USDA's Animal and Plant Health Inspection Service (APHIS) downgraded New Mexico's Bovine tuberculosis status today from mostly Accredited Free to Modified Accredited Advanced (MAA).
"Where we had a small MAA zone in the Eastern part of our state prior to that decision, our entire state now has MAA status,” the New Mexico Livestock Board reported on its Website (http://www.nmlbonline.com/index.php?id=16).
The reclassification is the result of detecting two herds with the disease in eastern New Mexico's accredited-free zone since May 2007, APHIS said in the interim ruling in today's Federal Register. "This action is necessary to reduce the likelihood of the spread of tuberculosis in the United States,” the document said.
"We hate it, of course,” Sharon Lombardi, executive director of New Mexico Dairy Producers Association, said today. "We anticipate it will cost us $6 million in testing costs, movement requirements and lost sales.”
New Mexico has more than 1.5 million cattle and calves, including 340,000 dairy cattle.
Lombardi and several of the producers she represents suspect Mexican roping steers as the source of the contagious respiratory disease. The animals enter the U.S. too easily, she said, adding, "USDA is not safeguarding our livestock in the U.S.”
New Mexico had been operating under a "split-state” status after the disease was detected in a large, two-herd dairy in 2007. Lombardi said she was disappointed that USDA had put the entire state under the new TB status, "since it took so long for us to get split-state status.”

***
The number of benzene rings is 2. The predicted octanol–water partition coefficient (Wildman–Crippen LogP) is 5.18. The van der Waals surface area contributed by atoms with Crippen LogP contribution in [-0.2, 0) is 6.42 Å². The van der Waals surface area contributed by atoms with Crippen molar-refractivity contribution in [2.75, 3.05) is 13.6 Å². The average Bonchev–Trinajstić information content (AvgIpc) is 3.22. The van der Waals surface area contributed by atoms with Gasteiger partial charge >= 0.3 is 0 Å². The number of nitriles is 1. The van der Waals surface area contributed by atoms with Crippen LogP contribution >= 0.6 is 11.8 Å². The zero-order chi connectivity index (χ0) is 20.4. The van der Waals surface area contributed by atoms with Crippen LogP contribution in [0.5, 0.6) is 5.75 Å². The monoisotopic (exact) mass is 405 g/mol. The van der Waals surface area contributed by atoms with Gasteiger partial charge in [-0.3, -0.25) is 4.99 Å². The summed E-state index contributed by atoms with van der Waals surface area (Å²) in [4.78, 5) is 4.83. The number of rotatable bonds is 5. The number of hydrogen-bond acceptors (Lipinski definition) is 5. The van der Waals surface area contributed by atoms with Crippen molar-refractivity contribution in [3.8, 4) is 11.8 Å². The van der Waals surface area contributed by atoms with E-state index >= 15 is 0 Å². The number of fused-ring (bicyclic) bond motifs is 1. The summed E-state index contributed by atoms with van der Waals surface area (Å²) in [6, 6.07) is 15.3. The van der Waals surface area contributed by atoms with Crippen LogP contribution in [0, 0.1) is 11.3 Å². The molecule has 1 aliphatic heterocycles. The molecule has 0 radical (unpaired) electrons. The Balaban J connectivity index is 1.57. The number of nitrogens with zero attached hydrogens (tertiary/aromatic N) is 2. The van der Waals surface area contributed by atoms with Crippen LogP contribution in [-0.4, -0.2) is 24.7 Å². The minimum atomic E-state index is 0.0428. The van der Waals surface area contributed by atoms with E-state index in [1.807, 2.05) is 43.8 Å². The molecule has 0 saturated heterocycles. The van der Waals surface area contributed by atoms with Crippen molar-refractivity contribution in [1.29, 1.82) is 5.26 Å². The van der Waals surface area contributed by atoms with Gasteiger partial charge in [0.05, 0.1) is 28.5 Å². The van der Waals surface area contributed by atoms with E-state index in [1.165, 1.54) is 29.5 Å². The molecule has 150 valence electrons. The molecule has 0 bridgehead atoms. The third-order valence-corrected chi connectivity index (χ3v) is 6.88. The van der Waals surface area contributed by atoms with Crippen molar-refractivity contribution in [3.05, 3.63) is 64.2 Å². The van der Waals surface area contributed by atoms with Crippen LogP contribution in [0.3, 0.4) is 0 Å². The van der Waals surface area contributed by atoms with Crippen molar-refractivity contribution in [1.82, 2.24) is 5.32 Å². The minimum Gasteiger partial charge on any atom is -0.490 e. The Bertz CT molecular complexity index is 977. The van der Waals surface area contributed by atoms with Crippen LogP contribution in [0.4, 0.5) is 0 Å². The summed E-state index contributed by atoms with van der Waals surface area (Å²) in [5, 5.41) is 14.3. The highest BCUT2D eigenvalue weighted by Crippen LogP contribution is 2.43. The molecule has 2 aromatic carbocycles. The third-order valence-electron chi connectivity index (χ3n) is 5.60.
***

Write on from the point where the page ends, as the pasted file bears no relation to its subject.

New Mexico Governor Bill Richardson joined the state's livestock industry in opposing the loss of the split-state status. Richardson asked USDA Secretary Ed Schafer this week to expand New Mexico's MAA zone in Roosevelt and Curry counties rather than downgrade the whole state.
"We have the resources, statutory authority and capacity to effectively control this problem,” noted Richardson.
Because of its extensive stretches of 200 miles or more with no towns, herds or infrastructure, a split-status TB designation works better for New Mexico than it does in other states, Lombardi said.
USDA has five status levels, or stages, for states and zones with bovine TB. Before today's ranking, New Mexico had been split into two levels: free and Modified Accredited Advanced.
USDA also is expected to downgrade California's bovine TB status after three herds tested positive for the disease this year. State and federal officials are considering a "split-state” status for California.
Catherine Merlo is Western editor for Dairy Today. You can reach her at firstname.lastname@example.org.